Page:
Early residents of Fontana went to services on Sunday either in the old schoolhouse on the Hill, or they gathered in some home in the neighborhood. Both Sunday school and preaching services were held whenever circumstances permitted. An itinerant preacher, or a minister from a neighboring community came occasionally, and the whole town flocked to the appointed place to hear the sermon.
The need for something more than this somewhat erratic instruction was felt. The women met from time to time to work and plan for the good of the community. Formal organization of the Ladies Aid Society took place April 8, 1887. The main objective of the Society was to provide religious education for the people of the Fontana.
On May 30, 1889, a meeting was held in the home of one of the members. The all-important question of building a church was under discussion. Only nine members were present at the meeting and they agreed to act as a committee for solicitations and to meet one week later to report results. The results were promising, so now the ladies began to discuss in earnest matters relating to the size and location of the new building. After some discussion a site on Main Street near the current school was selected.
There was great rejoicing on the afternoon of September 7, 1889, when the ladies purchased their lot for $35 and were assured that the work would begin immediately. The Ladies Aid had a variety of ways for making money for their project. They made many different items, and put all the money they collected into the fund for the church building. They had suppers and festivals, and even spent a day lathing in the church building to speed the work along. The men also helped and contributed much to the project.
The first service was held in the new building on January 19, 1890, only a little more than half a year after the ladies decided that a church in Fontana was needed. The service on that memorable day was in charge of Reverend Rowland of Lake Geneva. In 1896 the little group joined the Congregational Conference and became known as the First Congregational Church of Fontana.
The idea of gaining a larger membership through the information of an organization for all Protestant Christians gradually grew, and on September 5, 1923, the First Congregational Church of Fontana was dissolved. About the same time, it was learned that the foundation under the church was unsafe. A state inspector condemned the building and ordered it closed until proper repairs were made. The Ladies Aid Society took the matter up at the next meeting and decided to call a meeting of all people in the community who were interested in establishing a Protestant church. The meeting was held in the Woodman Hall (on Mill Street just south of Van Slyke Creek) on August 17, 1923, and it was well attended. Mr. Willis Herrick offered to give a lot on Kinzie Street (the present site of our church) for a church building as a memorial to his deceased wife. They voted unanimously in favor of two propositions:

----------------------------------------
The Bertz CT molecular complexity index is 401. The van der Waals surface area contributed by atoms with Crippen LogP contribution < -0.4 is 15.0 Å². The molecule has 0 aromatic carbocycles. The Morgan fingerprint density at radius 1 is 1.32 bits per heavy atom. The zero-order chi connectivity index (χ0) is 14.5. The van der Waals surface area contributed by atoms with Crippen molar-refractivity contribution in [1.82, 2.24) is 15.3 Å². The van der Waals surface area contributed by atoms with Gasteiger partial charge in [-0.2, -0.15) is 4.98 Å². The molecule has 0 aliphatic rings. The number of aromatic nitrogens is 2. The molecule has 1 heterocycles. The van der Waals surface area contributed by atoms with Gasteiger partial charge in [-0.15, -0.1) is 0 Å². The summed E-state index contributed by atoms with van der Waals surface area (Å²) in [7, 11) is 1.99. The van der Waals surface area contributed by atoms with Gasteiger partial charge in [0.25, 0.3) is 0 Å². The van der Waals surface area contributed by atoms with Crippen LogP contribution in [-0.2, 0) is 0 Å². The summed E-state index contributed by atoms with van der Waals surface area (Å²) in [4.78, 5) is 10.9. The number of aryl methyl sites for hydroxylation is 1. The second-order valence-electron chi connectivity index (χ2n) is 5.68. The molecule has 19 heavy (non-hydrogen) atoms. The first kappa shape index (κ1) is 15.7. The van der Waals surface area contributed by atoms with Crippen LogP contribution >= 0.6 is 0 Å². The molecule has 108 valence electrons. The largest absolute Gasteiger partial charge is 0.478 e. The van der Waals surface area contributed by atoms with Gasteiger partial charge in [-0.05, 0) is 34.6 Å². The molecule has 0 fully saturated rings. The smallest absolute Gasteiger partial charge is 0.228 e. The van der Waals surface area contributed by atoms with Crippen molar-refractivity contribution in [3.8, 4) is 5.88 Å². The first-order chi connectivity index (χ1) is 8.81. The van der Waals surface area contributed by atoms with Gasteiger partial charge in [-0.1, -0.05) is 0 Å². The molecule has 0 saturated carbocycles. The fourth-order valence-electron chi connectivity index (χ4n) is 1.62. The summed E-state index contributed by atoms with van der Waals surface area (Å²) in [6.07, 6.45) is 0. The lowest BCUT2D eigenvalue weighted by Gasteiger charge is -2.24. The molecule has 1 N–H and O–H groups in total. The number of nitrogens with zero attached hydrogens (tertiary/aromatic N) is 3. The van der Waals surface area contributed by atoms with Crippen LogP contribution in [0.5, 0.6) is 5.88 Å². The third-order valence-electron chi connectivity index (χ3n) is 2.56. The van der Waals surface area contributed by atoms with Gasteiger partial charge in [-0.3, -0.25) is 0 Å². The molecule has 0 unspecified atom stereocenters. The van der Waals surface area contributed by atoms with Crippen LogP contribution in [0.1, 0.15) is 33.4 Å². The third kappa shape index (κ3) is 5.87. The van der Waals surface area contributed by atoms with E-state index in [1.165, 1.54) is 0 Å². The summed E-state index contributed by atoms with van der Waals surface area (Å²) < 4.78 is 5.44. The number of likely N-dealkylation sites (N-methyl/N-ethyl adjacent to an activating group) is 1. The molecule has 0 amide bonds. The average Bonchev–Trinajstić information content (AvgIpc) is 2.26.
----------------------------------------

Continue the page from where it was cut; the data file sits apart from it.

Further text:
- To accept the generous offer of Mr. Willis Herrick, and to plan to move the old church building to the rear of this site and build a new house of worship on the front part of the lot.
- To take steps toward the formation of a Protestant Community Church.
A meeting to organize such a church was held a week later when a Constitution and Article of Faith were adopted. Services were held in the home of a member from September 1923 until May 1924.
The project to build the Community Church received the support of the whole village. Lake shore residents helped and neighboring communities lent assistance. In the winter of 1924 the old church building was moved intact to the new site and first service was held there in May of that year. Construction of the new building was started that same winter, and first service was held there in 1926.
During the first few years after the church was founded, three ministers were installed in quick secession, Reverend Raymond Smith, Reverend A. MacCraken, and Reverend E. A. Briggs. Reverend A. G. LaMar was active during that early period and was installed as the minister early in the 1930 decade. He served until 1960, a period when strong programs were developed and the church became a vital religious center for the community.
He was followed by Reverend Schultz who served a relatively brief period of time from 1960 through 1964. It was during his tenure that the membership voted to abandon its independent status and to join the United Church of Christ denomination. This period was one of the considerable tension within the congregation.
He was followed by the Reverend James Parker who was our minister from 1965 to 1989. His tenure was highly successful, and it was a period of great activity. Our membership in the UCC was consolidated. In the early 1970 decade, the property now used as our parking lot was acquired from the estate of Mr. Harold Foot, and funds were received to build and landscape it. Also at about the same time, land was obtained and the education addition was built.
Following Reverend Parker’s retirement, Reverend Donald McPeek became only our fourth minister over a period of 60 years. He led us through the hectic nineties and brought the church into the twenty-first century. His time with us was marked by many renovations of our buildings, and he left the church in excellent spiritual, moral, and financial condition. Following Reverend McPeek’s retirement, Reverend Robert Meyer accepted the calling at Community Church of Fontana. After ten years of faithful leadership, Rev. Meyer retired in July 2012.
On Sunday, November 17, 2013, Community Church approved a call to Rev. Ruth Costello to be our new full-time pastor. She began her ministry with us on January 1, 2014.